Home of the Practically Perfect Pink Phlox and other native plants for pollinators

Wednesday, March 24, 2010

Wildflower Wednesday~Spring Beauties

Are a sure sign that spring is here.

Claytonia virginica are just beginning to flower in the Middle South
where our humble, yet lovable garden
Clay and Limestone is located.
These much loved native wildflowers
are members of the Portulacaceae family
and are among the earliest spring blooming plants in my garden.

Know by the common name Spring Beauty...
the sweet little flowers grow from edible tubers
that were a cherished food of
Native Americans because of
their chestnut like flavor.
Some people call them fairy-spuds!

There is nothing like drifts of these sweet flowers
to make you appreciate spring.

They look beautiful in lawns and if you can hold off mowing
you will be rewarded with a beautiful display year after year.
They bloom for about a month and I've noticed that
they disappear from lawns that have been weed and fed.
If you want a traditional lawn then Spring beauty will not grow for you.

I wish that Spring Beauty blanketed my yard.
They don't, but flower instead here and there.
My goal is to have those delicious drifts and I beg plants from neighbors!

They are delightful harbingers of springtime,
sweet ephemerals that bloom, set seed,
then disappear until next spring.

Spring beauty flowers are about the size of a dime
with five equal-sized petals that spread wide as the sun warms them.
From a distance, the flowers appear white,
but, each petal is suffused with a delicate network of pastel pink veins.
Those pink veins are nectar guides.

There are two species of Claytonia in Tennessee.
The common, Claytonia virginica has grass-like leaves and
Claytonia caroliniana has broader leaves.
The flowers are almost identical.
Claytonia caroliniana is found in the Southeastern states, while
Claytonia virginica is found growing in Canada,
as far south as Florida and west into Kansas and Texas.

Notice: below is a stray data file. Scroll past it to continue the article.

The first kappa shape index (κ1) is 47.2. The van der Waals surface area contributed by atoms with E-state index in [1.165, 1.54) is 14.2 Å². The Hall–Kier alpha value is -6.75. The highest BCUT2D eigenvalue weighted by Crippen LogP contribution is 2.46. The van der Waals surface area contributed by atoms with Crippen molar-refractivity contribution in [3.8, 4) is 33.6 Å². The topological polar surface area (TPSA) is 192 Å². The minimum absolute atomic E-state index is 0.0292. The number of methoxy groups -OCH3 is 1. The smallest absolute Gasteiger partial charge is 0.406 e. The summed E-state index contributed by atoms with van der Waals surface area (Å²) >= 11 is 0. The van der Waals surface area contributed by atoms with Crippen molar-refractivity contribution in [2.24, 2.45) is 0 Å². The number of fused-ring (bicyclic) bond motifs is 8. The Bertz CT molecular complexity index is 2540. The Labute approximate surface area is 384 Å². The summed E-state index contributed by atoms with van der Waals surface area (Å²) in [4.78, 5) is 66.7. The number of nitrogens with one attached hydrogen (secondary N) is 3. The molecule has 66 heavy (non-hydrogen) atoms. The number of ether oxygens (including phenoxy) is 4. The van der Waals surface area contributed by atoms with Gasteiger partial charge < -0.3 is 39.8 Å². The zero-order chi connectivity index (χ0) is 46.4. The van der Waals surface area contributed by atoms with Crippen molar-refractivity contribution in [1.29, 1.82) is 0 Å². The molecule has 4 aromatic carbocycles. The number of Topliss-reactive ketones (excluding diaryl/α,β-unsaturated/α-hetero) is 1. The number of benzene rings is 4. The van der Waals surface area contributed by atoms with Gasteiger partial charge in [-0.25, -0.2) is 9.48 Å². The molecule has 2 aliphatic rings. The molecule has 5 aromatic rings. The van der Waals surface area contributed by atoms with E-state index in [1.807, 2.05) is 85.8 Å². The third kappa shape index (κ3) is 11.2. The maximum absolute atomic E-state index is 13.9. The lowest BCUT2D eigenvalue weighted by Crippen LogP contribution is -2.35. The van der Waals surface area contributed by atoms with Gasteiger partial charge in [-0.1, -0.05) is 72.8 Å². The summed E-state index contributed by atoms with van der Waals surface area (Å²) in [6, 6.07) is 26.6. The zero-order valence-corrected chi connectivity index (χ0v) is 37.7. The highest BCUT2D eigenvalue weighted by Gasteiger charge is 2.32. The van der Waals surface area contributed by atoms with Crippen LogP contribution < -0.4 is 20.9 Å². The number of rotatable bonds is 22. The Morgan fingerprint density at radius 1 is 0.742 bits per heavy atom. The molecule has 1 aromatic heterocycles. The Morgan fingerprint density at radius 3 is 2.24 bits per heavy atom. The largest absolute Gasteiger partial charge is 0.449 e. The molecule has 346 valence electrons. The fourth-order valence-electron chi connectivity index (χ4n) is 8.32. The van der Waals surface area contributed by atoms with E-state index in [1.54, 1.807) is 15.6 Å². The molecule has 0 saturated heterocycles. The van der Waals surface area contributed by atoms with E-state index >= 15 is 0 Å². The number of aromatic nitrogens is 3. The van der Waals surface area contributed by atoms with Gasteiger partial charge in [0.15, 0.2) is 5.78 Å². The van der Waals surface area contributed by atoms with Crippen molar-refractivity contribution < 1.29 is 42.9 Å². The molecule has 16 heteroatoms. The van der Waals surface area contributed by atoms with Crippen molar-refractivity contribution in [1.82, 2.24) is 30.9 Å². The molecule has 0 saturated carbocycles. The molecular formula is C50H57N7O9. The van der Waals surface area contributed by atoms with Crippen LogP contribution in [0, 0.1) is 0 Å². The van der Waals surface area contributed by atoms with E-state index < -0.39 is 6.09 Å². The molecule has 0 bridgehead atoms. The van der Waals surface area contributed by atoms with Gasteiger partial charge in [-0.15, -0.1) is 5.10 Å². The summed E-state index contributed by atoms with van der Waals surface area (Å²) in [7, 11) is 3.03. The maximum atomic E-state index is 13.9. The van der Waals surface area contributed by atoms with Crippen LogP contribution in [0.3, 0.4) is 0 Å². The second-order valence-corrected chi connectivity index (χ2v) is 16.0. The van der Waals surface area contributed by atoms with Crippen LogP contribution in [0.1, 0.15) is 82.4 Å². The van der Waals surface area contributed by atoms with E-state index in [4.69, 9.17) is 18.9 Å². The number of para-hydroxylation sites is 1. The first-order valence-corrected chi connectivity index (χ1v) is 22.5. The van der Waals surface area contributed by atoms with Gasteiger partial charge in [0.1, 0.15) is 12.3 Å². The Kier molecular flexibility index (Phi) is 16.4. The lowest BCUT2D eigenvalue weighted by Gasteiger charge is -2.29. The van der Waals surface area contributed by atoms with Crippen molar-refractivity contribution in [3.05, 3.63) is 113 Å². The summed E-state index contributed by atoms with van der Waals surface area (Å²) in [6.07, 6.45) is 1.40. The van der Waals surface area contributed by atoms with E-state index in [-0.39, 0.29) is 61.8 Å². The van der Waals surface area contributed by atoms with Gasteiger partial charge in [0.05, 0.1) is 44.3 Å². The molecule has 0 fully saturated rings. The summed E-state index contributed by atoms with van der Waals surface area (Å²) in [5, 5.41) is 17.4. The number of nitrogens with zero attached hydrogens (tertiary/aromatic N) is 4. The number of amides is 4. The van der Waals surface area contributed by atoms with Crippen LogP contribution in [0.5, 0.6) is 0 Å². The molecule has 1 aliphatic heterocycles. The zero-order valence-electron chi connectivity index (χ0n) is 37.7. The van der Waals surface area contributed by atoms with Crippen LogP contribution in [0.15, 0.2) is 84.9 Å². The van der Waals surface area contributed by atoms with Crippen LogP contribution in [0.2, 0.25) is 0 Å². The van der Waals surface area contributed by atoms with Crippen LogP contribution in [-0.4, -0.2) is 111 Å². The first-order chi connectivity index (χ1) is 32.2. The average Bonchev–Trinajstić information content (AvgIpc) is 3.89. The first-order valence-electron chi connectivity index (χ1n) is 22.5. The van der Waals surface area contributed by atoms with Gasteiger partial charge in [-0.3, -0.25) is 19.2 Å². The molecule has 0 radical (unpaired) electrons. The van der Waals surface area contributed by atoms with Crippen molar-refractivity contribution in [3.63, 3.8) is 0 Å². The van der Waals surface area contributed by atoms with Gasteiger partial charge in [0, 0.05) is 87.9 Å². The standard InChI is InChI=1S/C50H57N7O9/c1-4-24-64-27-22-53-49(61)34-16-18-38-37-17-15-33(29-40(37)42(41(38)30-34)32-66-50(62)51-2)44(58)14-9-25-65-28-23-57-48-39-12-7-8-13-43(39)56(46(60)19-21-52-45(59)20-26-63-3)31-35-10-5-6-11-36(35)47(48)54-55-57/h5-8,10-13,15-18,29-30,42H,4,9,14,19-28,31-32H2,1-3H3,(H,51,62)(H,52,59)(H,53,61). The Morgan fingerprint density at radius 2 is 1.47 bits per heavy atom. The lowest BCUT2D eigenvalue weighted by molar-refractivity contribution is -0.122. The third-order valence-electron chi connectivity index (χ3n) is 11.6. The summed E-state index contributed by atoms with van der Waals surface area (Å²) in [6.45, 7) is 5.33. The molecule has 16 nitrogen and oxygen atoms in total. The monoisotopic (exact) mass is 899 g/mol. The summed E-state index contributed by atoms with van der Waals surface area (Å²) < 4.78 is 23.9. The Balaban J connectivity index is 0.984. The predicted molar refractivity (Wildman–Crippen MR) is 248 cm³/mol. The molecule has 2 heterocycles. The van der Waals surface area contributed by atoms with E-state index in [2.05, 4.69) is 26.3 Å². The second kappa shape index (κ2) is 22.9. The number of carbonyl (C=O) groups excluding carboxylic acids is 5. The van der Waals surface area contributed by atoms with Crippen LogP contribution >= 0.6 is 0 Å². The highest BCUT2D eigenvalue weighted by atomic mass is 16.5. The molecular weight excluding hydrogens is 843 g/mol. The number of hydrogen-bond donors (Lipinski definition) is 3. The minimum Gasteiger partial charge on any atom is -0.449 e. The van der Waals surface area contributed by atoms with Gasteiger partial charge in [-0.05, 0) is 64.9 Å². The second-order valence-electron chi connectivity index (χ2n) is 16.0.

Translated that means Zone 3 to Zone 9.

Spring Beauties are pollinated by over 100 species of insects. That's a lot of bees, flies and other winged creatures relying on nectar and pollen. That makes them an important early food source. Some states have declared them endangered. That is not the case in Tennessee, but I would still be very sure I buy from nurseries that propagate their plants. There are still businesses that collect from the wild.

In case you have an abundance of Spring Beauties
and don't mind harvesting your own fairy spuds.
The tubers are found about two to three inches under the soil
and measure from a half inch to two inches in diameter.
I found this recipe for a fairy spud version of Salade Niçoise

Salade Niçoise Amuse-Gueule (A novel approach to the classic salad: makes 24 canapés)

* 24 spring beauty tubers, boiled, chilled, and halved
* 12 quail eggs, hard-boiled, shelled, chilled, and halved lengthwise
* 1 can of high-quality tuna in olive oil, drained and flaked
* 24 niçoise or picholine olives, pitted
* 12 anchovy fillets, halved lengthwise to make 24 strips
* 1 generous cup of mâche (lamb's lettuce), washed and spun dried
* 48 haricots verts, boiled and chilled
* 24 slices of French-style baguette, sliced 5-inch thick, brushed with olive oil and lightly toasted, cooled
* Unsalted butter, softened

Butter the baguette toasts and adhere a little mâche to each. Divide and artfully arrange the rest of the ingredients on the toasts and serve.
From Scott D Appell
writing for the Brooklyn Botanical Garden

Wildflower Wednesday is about sharing wildflowers/natives/naturally occurring plants no matter where you garden~the UK, tropical Florida, Europe, Australia, Africa, South America, India or the coldest reaches of Canada. It doesn't matter if we sometimes show the same plants. How they grow and thrive in your garden is what matters most.

I hope you join the celebration..It's always the fourth Wednesday of the month!



  1. We have Spring Beauties here, too, but they won't start blooming for several more weeks. There are none in my suburban lawn, but I know where to find them. I "brake" for Spring Beauties, always stopping to admire them along the way.

    I didn't know they were edible, though!

  2. Gail,
    We don't have spring beauties here:( but we do have some of the plants that grow with them. Really enjoyed your post and have eaten many times a recipe close to that one(ok just kiddin)

    In Hillsborough, NC along the Eno River there are places filled with spring beauties, hopefully we'll visit at least one of them this weekend.